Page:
Following liftoff on 25 April from Europe’s Spaceport in French Guiana, Sentinel-1B has opened its large solar wings and radar antenna.
Sentinel-1B joined its identical twin, Sentinel-1A, in orbit to benefit numerous services such as monitoring Arctic sea ice and oil spills, mapping for forest, water and soil management, monitoring land for motion risks, and mapping to support humanitarian aid and crisis response.
The pair covers the whole planet every six days for services that are providing a step change in the way our environment is managed.
Each satellite carries an advanced radar that images Earth’s surface through cloud and rain, whether it is day or night.
After its launch, Sentinel-1B has followed a carefully planned sequence over 10 hours to open its large radar antenna and solar wings.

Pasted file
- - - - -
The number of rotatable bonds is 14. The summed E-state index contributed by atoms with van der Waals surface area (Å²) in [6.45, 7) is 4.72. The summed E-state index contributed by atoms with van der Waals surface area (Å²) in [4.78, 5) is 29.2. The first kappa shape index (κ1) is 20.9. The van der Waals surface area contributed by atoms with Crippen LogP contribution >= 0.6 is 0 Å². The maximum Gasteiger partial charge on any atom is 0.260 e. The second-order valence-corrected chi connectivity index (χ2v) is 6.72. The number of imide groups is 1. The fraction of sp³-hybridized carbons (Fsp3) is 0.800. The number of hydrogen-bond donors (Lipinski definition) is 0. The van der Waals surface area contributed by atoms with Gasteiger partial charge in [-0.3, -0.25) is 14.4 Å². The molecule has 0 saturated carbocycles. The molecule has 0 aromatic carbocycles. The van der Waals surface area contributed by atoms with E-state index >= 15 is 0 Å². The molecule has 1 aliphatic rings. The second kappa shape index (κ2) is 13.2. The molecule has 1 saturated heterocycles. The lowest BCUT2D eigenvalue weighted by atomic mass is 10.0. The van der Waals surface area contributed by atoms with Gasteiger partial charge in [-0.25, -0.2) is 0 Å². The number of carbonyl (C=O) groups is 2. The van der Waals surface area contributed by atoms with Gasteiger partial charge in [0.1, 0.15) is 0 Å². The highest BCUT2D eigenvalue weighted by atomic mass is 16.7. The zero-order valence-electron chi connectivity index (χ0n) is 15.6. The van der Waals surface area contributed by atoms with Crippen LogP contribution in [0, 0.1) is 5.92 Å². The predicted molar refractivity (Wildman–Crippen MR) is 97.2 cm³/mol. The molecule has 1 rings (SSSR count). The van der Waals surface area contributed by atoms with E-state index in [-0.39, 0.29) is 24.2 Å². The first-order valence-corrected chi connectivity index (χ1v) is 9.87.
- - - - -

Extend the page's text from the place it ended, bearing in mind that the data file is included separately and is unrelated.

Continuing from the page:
During ascent, the satellite’s 12 m-long radar antenna and two 10 m-long solar wings were folded up to fit into the Soyuz rocket’s protective fairing.
They opened together in a specific sequence, which also allowed power from the solar panels to be available as soon as possible, so that the satellite no longer depends on batteries.
ESA’s Sentinel-1 project manager, Ramón Torres, said, “The launch meant that we were able to forget the disappointment of the delays of the last few days in the blink of an eye.
“We had a long night, staying awake to make sure the radar and solar panels deployed properly after the satellite had separated from the rocket. All of this was commanded by the team at ESA’s mission control in Germany.
“The deployment is particularly complicated because of the sizes involved but all went well and the teams and I are extremely happy that we now have two Sentinel-1 satellites safely in orbit.”